The effects of catnip on humans have not been widely documented by modern medical science, but both European and American folk traditions have assigned this herb several healing properties. One of the main effects of catnip on humans is said to be a sedative effect. Traditional folk medicine typically maintains that a small dose of catnip infused in a tea or ingested as a dietary supplement can soothe insomnia. The herb has also been traditionally used to treat cold, flu, asthma, bronchitis, and other respiratory ailments, and is said to relieve stomachache and other digestive complaints. Both modern physicians and traditional healers recommend that this herb not be administered to pregnant women, as it could contribute to loss of the fetus.
While some say that smoking the herb catnip can lead to feelings of euphoria in humans, most doctors don't believe that this is true. It is believed, however, that the sedative effects of catnip on humans can help to ease frayed nerves and anxiety in small dosages, or induce sleep in larger doses. Doctors and herbalists think that the herb catnip contains a compound known as nepetalactone, which may be responsible for the relaxing and sedative effects of catnip on humans.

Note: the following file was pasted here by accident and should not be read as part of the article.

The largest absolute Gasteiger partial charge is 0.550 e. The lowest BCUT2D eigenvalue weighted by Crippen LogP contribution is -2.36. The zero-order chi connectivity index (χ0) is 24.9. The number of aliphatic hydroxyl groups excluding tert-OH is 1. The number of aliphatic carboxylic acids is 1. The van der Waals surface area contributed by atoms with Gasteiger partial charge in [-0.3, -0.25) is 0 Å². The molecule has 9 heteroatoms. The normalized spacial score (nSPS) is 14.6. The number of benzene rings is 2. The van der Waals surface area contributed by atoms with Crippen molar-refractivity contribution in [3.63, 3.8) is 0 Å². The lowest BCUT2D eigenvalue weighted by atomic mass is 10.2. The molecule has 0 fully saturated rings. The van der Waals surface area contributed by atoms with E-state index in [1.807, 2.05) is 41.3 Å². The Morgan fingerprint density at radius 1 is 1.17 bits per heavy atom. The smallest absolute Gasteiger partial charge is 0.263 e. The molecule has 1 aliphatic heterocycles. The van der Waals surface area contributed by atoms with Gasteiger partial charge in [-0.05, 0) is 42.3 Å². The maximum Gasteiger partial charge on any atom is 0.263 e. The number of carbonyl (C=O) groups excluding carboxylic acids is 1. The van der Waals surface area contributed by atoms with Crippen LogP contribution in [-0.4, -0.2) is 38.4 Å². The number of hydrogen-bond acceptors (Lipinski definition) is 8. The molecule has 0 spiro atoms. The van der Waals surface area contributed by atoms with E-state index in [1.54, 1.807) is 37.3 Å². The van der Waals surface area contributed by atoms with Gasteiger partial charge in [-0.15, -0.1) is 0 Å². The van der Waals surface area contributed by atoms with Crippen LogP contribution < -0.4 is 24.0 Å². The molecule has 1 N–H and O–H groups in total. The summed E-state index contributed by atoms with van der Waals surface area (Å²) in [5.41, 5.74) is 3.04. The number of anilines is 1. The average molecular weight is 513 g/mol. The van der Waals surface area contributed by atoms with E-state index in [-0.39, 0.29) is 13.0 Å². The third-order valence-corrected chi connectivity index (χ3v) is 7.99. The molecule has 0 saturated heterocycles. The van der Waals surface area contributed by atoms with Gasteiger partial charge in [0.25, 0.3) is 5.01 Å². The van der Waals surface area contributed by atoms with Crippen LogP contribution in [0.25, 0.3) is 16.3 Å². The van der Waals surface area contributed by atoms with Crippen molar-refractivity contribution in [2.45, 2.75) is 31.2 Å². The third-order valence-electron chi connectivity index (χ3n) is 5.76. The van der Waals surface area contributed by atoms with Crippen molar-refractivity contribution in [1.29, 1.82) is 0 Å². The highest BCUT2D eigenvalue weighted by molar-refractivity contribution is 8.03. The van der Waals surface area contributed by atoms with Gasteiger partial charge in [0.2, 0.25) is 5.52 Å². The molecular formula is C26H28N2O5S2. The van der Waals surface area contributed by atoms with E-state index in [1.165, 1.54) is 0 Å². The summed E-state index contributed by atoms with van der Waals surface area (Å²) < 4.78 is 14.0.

In 18th-century Ireland, the herb catnip was often administered to ease respiratory congestion and enhance ease of breathing. The Irish also used this herb as a treatment for delayed onset of menarche, or first menstruation, and as a diuretic to stimulate the passage of urine. Some historical documentation indicates that the herb was administered as a means of inducing abortion in centuries past. Modern medical science has documented the herbs abortifacient properties, and most doctors believe that the herb can lead to uterine contractions and miscarriage in pregnant women.
In traditional Appalachian culture, the herb catnip was often administered as a treatment for stomach upset. It is believed to be a very effective remedy for the symptoms of irritable bowel syndrome. It may help to ease digestion and intestinal cramps. It has been used to relieve diarrhea, and is also seen as an effective remedy for painful intestinal gas.
The additional effects of catnip on humans may be somewhat analgesic. Many believe that the herb can be chewed to relieve the pain of toothache. It has also been administered as a headache remedy.
Catnip is also believed to help stop bleeding and contribute to the healing of wounds, and can be topically applied for that purpose. Most medicinal preparations make use of the leaves and flowers of the plant, but some herbalists believe that the plant's roots can cause irritability.